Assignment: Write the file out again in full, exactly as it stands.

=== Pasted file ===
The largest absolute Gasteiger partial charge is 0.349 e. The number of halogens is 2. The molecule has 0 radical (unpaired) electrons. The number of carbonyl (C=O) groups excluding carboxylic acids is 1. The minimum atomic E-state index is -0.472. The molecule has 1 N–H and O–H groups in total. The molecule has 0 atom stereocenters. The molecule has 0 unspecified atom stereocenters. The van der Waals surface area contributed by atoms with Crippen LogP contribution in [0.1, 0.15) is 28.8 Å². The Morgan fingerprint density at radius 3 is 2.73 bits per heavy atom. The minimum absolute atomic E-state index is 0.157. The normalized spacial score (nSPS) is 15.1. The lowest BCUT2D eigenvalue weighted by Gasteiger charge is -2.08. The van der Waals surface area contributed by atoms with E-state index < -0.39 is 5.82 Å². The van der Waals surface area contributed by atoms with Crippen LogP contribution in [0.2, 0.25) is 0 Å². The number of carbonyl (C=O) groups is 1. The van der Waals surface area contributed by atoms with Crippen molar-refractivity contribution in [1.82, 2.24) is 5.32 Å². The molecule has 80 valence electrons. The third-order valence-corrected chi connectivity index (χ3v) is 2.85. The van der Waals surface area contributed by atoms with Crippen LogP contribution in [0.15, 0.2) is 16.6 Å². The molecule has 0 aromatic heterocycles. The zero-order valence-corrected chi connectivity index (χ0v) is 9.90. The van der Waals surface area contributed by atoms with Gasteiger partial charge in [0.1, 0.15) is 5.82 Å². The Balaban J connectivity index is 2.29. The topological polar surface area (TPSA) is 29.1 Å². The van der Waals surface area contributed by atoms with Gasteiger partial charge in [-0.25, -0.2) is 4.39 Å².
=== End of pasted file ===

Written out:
The largest absolute Gasteiger partial charge is 0.349 e. The number of halogens is 2. The molecule has 0 radical (unpaired) electrons. The number of carbonyl (C=O) groups excluding carboxylic acids is 1. The minimum atomic E-state index is -0.472. The molecule has 1 N–H and O–H groups in total. The molecule has 0 atom stereocenters. The molecule has 0 unspecified atom stereocenters. The van der Waals surface area contributed by atoms with Crippen LogP contribution in [0.1, 0.15) is 28.8 Å². The Morgan fingerprint density at radius 3 is 2.73 bits per heavy atom. The minimum absolute atomic E-state index is 0.157. The normalized spacial score (nSPS) is 15.1. The lowest BCUT2D eigenvalue weighted by Gasteiger charge is -2.08. The van der Waals surface area contributed by atoms with E-state index < -0.39 is 5.82 Å². The van der Waals surface area contributed by atoms with Crippen LogP contribution in [0.2, 0.25) is 0 Å². The number of carbonyl (C=O) groups is 1. The van der Waals surface area contributed by atoms with Crippen molar-refractivity contribution in [1.82, 2.24) is 5.32 Å². The molecule has 80 valence electrons. The third-order valence-corrected chi connectivity index (χ3v) is 2.85. The van der Waals surface area contributed by atoms with Crippen LogP contribution in [0.15, 0.2) is 16.6 Å². The molecule has 0 aromatic heterocycles. The zero-order valence-corrected chi connectivity index (χ0v) is 9.90. The van der Waals surface area contributed by atoms with Gasteiger partial charge in [0.1, 0.15) is 5.82 Å². The Balaban J connectivity index is 2.29. The topological polar surface area (TPSA) is 29.1 Å². The van der Waals surface area contributed by atoms with Gasteiger partial charge in [-0.25, -0.2) is 4.39 Å².